Oct 272019
 October 27, 2019  Posted by  Breaches, Business, Non-U.S., Surveillance

Graham Clulely picks up on an interesting story in The Register that I had missed last week. It’s about how Japanese hotel robots were vulnerable to hacking and spying on hotel guests. And how the vendor ignored a researcher’s responsible disclosure, so he went public. Graham points us to the tweet exposing the problem:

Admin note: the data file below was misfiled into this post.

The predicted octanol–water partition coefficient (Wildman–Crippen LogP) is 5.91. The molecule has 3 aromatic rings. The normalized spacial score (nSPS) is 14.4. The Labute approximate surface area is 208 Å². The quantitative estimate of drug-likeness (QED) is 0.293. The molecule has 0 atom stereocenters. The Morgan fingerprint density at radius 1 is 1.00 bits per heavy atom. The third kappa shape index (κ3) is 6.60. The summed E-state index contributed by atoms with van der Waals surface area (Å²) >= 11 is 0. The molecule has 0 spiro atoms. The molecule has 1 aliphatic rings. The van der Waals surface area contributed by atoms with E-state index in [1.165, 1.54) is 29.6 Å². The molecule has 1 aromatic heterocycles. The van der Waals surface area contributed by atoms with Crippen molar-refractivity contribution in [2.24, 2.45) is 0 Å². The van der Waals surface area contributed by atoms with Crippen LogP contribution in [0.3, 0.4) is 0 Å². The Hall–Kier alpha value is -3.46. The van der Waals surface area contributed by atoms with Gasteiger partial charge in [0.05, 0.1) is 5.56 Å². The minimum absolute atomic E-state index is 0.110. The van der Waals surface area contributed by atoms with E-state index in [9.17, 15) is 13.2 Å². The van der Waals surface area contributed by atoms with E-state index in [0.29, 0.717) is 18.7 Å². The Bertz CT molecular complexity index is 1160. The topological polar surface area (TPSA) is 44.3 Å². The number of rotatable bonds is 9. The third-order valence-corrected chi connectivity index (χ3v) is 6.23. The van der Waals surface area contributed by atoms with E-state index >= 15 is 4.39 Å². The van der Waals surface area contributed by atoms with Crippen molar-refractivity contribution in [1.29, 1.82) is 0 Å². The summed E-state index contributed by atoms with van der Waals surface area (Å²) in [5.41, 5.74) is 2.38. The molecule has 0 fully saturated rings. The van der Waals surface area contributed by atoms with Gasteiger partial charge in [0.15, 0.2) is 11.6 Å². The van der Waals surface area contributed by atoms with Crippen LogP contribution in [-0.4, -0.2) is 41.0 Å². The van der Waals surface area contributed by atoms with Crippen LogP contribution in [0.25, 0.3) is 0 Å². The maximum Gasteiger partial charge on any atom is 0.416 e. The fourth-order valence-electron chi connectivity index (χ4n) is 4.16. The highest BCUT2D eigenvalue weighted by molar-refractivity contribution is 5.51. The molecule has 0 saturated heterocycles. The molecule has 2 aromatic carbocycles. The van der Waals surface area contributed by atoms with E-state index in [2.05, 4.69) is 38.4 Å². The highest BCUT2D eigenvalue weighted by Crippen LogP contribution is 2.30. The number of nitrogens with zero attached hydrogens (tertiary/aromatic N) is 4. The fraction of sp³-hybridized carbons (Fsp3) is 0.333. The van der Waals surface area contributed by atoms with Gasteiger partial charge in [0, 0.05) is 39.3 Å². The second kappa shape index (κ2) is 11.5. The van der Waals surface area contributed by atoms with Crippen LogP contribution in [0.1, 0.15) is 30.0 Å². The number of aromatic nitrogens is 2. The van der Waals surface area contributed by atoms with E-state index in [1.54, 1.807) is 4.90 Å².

It has been a week, so I am dropping an 0day.

The bed facing Tapia robot deployed at the famous Robot Hotels in Japan can be converted to offer anyone remote camera/mic access to all future guests.

Unsigned code via NFC behind the head.

Vendor had 90 days. They didn’t care. pic.twitter.com/m2z6yLbrzq

— Lance R. Vick (@lrvick) October 12, 2019

Read more on GrahamCluley.com.  Entities ignoring notifications or not responding to them appropriately is an all-too-frequent problem, and sometimes, going publicly seems appropriate — and necessary — to protect the public by adding pressure to the entity to fix a problem.

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